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(everything above this point is defined in the 'header' of the site template)

Top level heading - Heading 1

The purpose of this page is to demonstrate the concept of 'templates' and 'style sheets' for websites. For each website we create first a header and footer that together form an HTML template that defines the basic layout and navigation. The template will then include one or more style sheets that define how each element is to be formatted - font, size, colour, alignment, etc.

So the appearence of a particular page then depends on:

The site template determines the layout of the page, while the style sheet determines how each element (headings, links, tables, ...) is rendered (formatted in your browser) in terms of size, format, colour, and sometimes even position. Because each browser uses slightly different rules for rendering HTML and CSS the result can vary between browsers.

Second level heading - Heading 2

At it's simplest, an HTML page consists of headings followed by paragraphs of text, images, lists and tables. The largest/most important heading is the 'H1' (Heading 1) followed by 'H2' and so on. Usually we don't go beyond 'H4' which is typically equal in size to regular text, but bolded.

CSS can affect the font, size, colour, alignment, borders and backgrounds, set the text to upper- or lower-case and (in newer browsers) apply transparency, text-shadows and other special effects. Applying these styles through a style sheet means that the HTML pages can be cleaner and more compact (hence faster to load and display).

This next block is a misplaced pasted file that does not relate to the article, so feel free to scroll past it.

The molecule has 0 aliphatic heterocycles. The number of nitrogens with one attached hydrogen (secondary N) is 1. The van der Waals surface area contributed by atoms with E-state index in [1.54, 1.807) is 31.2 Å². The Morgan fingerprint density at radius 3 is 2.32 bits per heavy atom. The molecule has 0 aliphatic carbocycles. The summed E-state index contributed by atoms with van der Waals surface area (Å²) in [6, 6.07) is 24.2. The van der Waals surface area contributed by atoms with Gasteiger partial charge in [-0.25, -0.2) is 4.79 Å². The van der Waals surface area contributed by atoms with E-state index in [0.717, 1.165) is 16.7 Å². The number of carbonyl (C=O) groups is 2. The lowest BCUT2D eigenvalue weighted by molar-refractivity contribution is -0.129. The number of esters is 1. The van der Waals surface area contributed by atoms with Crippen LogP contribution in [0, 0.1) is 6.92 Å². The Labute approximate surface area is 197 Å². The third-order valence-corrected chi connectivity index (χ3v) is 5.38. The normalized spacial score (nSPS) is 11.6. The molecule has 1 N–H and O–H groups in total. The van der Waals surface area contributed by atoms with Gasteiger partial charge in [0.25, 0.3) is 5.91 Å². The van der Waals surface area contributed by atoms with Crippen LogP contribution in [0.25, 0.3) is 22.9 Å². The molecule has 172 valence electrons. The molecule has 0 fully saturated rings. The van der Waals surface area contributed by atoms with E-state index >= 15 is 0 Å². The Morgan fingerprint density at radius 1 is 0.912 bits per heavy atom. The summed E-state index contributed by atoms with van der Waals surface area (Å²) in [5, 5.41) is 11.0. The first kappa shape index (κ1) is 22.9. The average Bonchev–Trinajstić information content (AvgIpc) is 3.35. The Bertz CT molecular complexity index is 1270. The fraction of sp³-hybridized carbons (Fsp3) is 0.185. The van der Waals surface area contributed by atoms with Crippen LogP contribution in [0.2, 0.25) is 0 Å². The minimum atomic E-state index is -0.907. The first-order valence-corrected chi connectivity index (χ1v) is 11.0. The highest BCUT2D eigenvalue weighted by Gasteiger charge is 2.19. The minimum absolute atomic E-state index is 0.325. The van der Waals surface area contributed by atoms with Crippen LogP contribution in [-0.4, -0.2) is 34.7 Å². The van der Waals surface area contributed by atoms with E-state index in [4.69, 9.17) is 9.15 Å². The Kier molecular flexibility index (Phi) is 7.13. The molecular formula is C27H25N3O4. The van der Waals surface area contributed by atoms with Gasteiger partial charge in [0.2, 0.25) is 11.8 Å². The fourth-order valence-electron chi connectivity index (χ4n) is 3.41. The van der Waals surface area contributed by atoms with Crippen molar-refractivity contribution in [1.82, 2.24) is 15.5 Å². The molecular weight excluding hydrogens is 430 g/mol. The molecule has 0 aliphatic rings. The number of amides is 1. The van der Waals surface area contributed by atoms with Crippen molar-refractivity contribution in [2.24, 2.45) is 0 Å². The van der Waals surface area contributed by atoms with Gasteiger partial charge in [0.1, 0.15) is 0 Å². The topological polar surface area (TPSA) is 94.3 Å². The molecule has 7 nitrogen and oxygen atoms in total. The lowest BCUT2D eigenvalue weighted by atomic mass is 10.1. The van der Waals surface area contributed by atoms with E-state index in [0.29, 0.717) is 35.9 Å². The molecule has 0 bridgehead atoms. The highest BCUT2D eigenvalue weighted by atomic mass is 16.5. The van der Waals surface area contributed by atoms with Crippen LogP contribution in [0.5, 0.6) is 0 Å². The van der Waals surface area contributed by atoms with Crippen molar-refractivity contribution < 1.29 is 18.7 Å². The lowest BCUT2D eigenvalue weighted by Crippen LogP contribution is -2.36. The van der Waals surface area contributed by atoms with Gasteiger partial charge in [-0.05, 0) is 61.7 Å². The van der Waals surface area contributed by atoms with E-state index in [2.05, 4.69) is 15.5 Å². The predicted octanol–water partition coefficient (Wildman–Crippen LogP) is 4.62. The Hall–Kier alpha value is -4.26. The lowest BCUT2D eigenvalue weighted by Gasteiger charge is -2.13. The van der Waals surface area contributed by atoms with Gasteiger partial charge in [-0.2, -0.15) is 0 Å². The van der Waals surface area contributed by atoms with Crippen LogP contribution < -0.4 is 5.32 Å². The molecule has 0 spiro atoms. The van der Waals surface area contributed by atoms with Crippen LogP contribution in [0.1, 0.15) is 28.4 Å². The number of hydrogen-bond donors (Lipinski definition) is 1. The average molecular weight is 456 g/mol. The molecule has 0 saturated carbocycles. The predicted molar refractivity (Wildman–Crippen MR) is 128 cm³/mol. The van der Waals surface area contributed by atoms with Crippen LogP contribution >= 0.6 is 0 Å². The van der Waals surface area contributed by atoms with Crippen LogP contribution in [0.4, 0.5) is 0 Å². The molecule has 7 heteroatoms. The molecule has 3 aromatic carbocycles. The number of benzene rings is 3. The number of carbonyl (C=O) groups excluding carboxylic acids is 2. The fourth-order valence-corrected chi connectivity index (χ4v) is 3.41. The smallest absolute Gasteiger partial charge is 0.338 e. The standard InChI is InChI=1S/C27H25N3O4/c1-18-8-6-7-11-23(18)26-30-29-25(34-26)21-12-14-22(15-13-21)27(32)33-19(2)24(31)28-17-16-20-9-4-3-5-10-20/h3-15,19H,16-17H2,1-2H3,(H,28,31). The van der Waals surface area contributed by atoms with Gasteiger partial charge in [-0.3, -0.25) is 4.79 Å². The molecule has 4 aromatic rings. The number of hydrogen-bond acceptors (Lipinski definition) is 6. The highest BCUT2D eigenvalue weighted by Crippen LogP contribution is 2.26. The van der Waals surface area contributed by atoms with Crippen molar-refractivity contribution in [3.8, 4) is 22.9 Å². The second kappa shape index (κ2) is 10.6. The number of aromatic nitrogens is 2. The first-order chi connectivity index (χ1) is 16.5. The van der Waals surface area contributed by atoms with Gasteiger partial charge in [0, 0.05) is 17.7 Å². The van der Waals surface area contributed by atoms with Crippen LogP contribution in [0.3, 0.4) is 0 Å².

Third level heading - Heading 3

As mentioned above, the style-sheet also determines how a link appears in terms of colour, underlining (yes/no), hover effect, etc. Links can have a different colour if they've been visited, or when you point at them.

Fourth level heading - Heading 4

Tables can also be formatted with different colours, font weights and border effects. The following table has a header followed by two rows of content. The text contained in the table has been styled using various simple HTML tags:

Styles can be applied to any HTML tag:
Bold, Italic, Underlined text Strong and Emphasised text
Big and Small text Bold and Italic text

Using a template makes it much simpler to update you content - either using an HTML editor and FTP or working through a content management system (CMS).

Visit the Chirp or Australia G'day Portfolio pages to see more examples of template-driven websites.

(everything below this point is defined in the 'footer' of the site template)